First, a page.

You’ve found a model. You’re excited. She’s in AMAZING shape. I mean amazing as in 8% body fat and abs that you can wash your clothes on. This might not be quite what you were expecting so here are some tips for posing your muscular, super fit model in more feminine poses.

Muscular Posing 1

This athletic model has a muscular physique. The tips in this article will help you pose her in a softer way.

Don’t flex

Tell your model to avoid flexing. It might sound counterintuitive but these are not sports or fitness competition photos. You do not want the flex, you want the form. Make sure you encourage your model to relax. Relax her shoulders and her arms. Her shoulders are broad so you want to help her relax them as much as possible.

Accentuate the curves

Unless you’re shooting an athletic or an androgynous story, you will most likely want your model to have some curves. Your muscular model will most likely not have curvy hips. You can create the illusion by posing. The key here is to watch as your model moves, see what her body does.

Muscular Posing 2

Have her hug her body and play around with her arms. You can also have her bend her knee just a little to add a bit of a curve.

Have her push her hips to one side, as she drops her shoulders and arms to hug her body. Another trick is to have her hug her body. This can create curves where there are none. As she’s hugging, have your model bend forward a little. Shoot from various angles to find the most flattering look. Thirdly, have her bend a knee – just a little. This knee will add yet another angle for you to work with. The knee should be moved as you’re shooting. Try having her cross her knee in front of the other leg. Use all of these tricks together to achieve the look you want.

Muscular Posing 3

Have your model embrace her hips. Encourage her to push one side out and have her hands and different lengths along her body as she leans forward just a bit.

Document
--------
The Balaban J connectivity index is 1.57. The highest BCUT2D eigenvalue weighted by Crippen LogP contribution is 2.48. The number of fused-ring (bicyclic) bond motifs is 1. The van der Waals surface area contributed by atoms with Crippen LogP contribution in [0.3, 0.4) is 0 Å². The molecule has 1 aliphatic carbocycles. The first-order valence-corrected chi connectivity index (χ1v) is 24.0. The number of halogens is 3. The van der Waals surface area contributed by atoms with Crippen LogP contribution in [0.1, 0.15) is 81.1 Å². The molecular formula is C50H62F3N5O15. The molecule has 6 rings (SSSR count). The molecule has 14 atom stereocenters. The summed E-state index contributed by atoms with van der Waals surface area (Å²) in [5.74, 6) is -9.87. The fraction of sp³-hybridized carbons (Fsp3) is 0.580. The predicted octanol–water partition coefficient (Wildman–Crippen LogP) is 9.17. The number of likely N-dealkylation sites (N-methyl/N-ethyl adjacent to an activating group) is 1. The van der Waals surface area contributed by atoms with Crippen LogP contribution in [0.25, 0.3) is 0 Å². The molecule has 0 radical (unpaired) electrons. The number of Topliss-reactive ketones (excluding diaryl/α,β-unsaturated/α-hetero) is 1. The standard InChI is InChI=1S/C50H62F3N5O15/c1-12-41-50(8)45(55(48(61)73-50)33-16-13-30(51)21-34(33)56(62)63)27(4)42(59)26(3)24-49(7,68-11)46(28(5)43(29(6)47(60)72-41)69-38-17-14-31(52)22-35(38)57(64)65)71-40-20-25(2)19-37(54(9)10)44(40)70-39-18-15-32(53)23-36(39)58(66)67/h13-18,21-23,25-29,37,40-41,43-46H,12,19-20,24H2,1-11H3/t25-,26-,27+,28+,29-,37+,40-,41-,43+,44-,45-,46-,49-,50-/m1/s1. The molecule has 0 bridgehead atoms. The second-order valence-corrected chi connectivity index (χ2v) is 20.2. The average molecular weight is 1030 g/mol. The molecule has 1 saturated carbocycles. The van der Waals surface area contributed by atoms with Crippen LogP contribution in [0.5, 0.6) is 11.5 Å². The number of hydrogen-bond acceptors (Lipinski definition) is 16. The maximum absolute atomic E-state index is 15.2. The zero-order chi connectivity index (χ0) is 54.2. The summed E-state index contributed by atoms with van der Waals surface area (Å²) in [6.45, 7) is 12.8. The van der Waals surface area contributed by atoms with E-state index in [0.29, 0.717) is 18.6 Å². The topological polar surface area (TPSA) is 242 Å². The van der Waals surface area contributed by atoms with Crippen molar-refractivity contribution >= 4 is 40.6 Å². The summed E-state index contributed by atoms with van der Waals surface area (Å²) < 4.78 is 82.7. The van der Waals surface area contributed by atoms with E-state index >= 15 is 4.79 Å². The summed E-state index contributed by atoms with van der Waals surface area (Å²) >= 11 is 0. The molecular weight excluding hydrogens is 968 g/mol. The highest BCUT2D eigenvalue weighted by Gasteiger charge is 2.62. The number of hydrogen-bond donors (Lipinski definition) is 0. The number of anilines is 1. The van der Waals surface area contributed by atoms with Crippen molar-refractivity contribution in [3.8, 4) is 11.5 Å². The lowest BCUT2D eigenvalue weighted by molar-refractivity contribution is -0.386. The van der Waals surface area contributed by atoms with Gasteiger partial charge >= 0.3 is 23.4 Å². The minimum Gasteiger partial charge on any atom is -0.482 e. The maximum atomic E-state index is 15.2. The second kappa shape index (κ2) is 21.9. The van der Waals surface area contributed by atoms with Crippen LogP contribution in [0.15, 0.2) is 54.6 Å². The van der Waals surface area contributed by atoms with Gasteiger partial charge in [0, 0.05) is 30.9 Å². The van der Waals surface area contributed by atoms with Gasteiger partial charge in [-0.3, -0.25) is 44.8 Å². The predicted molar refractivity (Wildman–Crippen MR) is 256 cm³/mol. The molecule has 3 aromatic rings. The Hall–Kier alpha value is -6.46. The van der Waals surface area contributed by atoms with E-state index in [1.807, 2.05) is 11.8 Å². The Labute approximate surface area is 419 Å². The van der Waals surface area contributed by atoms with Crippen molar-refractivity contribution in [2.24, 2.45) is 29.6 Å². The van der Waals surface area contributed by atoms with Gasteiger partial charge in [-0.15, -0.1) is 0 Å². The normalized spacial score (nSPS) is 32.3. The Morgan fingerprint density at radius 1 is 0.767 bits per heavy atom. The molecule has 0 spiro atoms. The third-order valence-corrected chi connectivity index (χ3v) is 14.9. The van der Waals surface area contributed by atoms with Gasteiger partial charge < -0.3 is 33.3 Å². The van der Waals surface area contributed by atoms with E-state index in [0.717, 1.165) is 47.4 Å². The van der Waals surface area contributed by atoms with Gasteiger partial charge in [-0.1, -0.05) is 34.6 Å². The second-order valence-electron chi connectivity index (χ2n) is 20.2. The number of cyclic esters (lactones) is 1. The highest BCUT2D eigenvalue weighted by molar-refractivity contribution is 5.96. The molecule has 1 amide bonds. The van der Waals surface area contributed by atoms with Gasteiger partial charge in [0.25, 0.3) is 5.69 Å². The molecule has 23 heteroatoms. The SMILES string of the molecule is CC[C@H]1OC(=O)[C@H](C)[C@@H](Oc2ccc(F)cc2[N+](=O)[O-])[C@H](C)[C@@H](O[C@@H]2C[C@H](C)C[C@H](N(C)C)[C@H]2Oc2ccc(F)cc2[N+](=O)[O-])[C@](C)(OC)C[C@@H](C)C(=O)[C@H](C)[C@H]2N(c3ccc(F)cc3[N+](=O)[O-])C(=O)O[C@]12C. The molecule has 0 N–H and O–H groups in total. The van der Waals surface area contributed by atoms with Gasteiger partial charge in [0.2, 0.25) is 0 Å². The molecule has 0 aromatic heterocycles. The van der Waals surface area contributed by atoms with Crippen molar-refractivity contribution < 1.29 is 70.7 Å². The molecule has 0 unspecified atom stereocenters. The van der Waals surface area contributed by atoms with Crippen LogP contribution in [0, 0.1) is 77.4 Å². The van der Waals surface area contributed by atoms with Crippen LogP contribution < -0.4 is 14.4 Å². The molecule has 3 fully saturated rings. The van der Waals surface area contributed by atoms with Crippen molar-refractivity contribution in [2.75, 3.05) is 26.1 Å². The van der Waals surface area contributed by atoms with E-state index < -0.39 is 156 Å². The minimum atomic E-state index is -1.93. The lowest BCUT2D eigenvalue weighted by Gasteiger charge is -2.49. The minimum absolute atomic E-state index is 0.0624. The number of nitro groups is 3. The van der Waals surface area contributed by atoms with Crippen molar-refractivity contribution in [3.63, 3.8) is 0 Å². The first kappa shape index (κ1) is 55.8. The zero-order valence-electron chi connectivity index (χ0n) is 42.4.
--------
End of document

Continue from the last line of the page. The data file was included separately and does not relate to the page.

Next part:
Frame it

You can do a lot with a photo with your framing. Your muscular model will most likely have broad shoulders and you can bring those in a bit with your framing. Have your model pose with her shoulder facing you. Have her turn her head towards you, and you’ve now softened her shoulders. Encourage her to drop her shoulders as much as she can. She might not be able to go far so pay close attention, you don’t want to hurt her.

You can have her tilt a bit if you need to. You can also have her face straight on towards you. Have her put her hands on her sides slightly above her hips, one hand should be just a bit higher than the other. Have her roll her hips towards the camera just a bit. One hip should be slightly to the side. This pose gives her a bit of movement in her shape and helps to soften her form. From this point, you can vary your shooting angle and framing to get the look your going for.

Muscular Posing 4

Have your model turn her shoulder directly towards the camera. Shoot at different angles to get the look you’re going for.

These tips are the starting point for posing your muscular model. If you’re shooting athletic or competition photos then you’ll want to tweak these poses to accentuate the muscles. Remember that what you see is what you photograph. If something doesn’t look quite right, change it to look better. Use these tips to create the look you and your model want.

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The post Tips for Posing Muscular Female Body Types by Monica Day appeared first on Digital Photography School.


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Lighting Tutorial: Types Of Light Modifiers

31 Aug

Image from Alana Tyler Slutsky's Surrealia series featured on Fashion Photography Blog (FashionPhotographyBlog.com)LIGHT MODIFIERS


Hello FashionPhotographyBlog.com readers! The past couple of days we’ve discussed different types of light sources, lights and meters. Now the fun stuff: Light Modifiers! (Please, try to contain your excitement.)